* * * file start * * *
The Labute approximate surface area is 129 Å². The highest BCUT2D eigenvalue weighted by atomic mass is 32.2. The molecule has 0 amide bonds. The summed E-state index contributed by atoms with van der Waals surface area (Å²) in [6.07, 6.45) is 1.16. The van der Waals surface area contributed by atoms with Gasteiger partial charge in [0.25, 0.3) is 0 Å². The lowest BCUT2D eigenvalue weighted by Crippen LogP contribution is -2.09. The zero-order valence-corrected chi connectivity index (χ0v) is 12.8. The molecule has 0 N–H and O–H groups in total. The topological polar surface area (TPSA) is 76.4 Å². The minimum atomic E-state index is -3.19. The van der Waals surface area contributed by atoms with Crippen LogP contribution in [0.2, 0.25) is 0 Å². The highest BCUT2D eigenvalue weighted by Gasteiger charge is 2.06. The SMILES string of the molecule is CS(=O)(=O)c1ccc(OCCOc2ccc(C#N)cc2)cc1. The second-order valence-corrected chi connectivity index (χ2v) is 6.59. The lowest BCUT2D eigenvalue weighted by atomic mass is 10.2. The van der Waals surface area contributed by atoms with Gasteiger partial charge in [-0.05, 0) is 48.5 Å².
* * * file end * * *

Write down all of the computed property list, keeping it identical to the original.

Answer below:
The Labute approximate surface area is 129 Å². The highest BCUT2D eigenvalue weighted by atomic mass is 32.2. The molecule has 0 amide bonds. The summed E-state index contributed by atoms with van der Waals surface area (Å²) in [6.07, 6.45) is 1.16. The van der Waals surface area contributed by atoms with Gasteiger partial charge in [0.25, 0.3) is 0 Å². The lowest BCUT2D eigenvalue weighted by Crippen LogP contribution is -2.09. The zero-order valence-corrected chi connectivity index (χ0v) is 12.8. The molecule has 0 N–H and O–H groups in total. The topological polar surface area (TPSA) is 76.4 Å². The minimum atomic E-state index is -3.19. The van der Waals surface area contributed by atoms with Crippen LogP contribution in [0.2, 0.25) is 0 Å². The highest BCUT2D eigenvalue weighted by Gasteiger charge is 2.06. The SMILES string of the molecule is CS(=O)(=O)c1ccc(OCCOc2ccc(C#N)cc2)cc1. The second-order valence-corrected chi connectivity index (χ2v) is 6.59. The lowest BCUT2D eigenvalue weighted by atomic mass is 10.2. The van der Waals surface area contributed by atoms with Gasteiger partial charge in [-0.05, 0) is 48.5 Å².